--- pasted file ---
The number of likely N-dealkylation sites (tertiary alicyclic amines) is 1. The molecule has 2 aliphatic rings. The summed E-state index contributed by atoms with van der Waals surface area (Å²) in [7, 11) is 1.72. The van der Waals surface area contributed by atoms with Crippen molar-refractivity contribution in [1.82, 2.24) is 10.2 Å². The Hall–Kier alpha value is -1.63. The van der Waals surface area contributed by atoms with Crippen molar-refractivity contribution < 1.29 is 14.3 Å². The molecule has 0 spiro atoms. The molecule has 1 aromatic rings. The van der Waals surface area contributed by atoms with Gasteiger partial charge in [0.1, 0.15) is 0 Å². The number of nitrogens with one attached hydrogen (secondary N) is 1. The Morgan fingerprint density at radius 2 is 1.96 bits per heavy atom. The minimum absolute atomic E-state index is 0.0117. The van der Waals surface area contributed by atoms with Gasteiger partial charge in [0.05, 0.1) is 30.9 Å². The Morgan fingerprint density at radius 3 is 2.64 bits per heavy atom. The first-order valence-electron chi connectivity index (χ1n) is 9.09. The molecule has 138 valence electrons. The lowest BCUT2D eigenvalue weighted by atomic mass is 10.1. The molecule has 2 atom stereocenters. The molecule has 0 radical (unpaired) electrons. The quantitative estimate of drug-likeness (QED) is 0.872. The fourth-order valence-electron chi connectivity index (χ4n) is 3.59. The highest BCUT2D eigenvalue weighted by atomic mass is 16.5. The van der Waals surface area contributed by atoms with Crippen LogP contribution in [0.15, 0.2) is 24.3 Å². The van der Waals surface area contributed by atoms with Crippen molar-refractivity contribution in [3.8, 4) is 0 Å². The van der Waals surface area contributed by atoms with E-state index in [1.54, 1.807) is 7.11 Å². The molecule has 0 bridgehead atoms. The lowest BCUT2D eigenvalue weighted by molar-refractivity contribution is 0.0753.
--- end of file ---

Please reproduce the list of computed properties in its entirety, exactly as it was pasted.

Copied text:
The number of likely N-dealkylation sites (tertiary alicyclic amines) is 1. The molecule has 2 aliphatic rings. The summed E-state index contributed by atoms with van der Waals surface area (Å²) in [7, 11) is 1.72. The van der Waals surface area contributed by atoms with Crippen molar-refractivity contribution in [1.82, 2.24) is 10.2 Å². The Hall–Kier alpha value is -1.63. The van der Waals surface area contributed by atoms with Crippen molar-refractivity contribution < 1.29 is 14.3 Å². The molecule has 0 spiro atoms. The molecule has 1 aromatic rings. The van der Waals surface area contributed by atoms with Gasteiger partial charge in [0.1, 0.15) is 0 Å². The number of nitrogens with one attached hydrogen (secondary N) is 1. The Morgan fingerprint density at radius 2 is 1.96 bits per heavy atom. The minimum absolute atomic E-state index is 0.0117. The van der Waals surface area contributed by atoms with Gasteiger partial charge in [0.05, 0.1) is 30.9 Å². The Morgan fingerprint density at radius 3 is 2.64 bits per heavy atom. The first-order valence-electron chi connectivity index (χ1n) is 9.09. The molecule has 138 valence electrons. The lowest BCUT2D eigenvalue weighted by atomic mass is 10.1. The molecule has 2 atom stereocenters. The molecule has 0 radical (unpaired) electrons. The quantitative estimate of drug-likeness (QED) is 0.872. The fourth-order valence-electron chi connectivity index (χ4n) is 3.59. The highest BCUT2D eigenvalue weighted by atomic mass is 16.5. The van der Waals surface area contributed by atoms with Crippen LogP contribution in [0.15, 0.2) is 24.3 Å². The van der Waals surface area contributed by atoms with Crippen molar-refractivity contribution in [3.8, 4) is 0 Å². The van der Waals surface area contributed by atoms with E-state index in [1.54, 1.807) is 7.11 Å². The molecule has 0 bridgehead atoms. The lowest BCUT2D eigenvalue weighted by molar-refractivity contribution is 0.0753.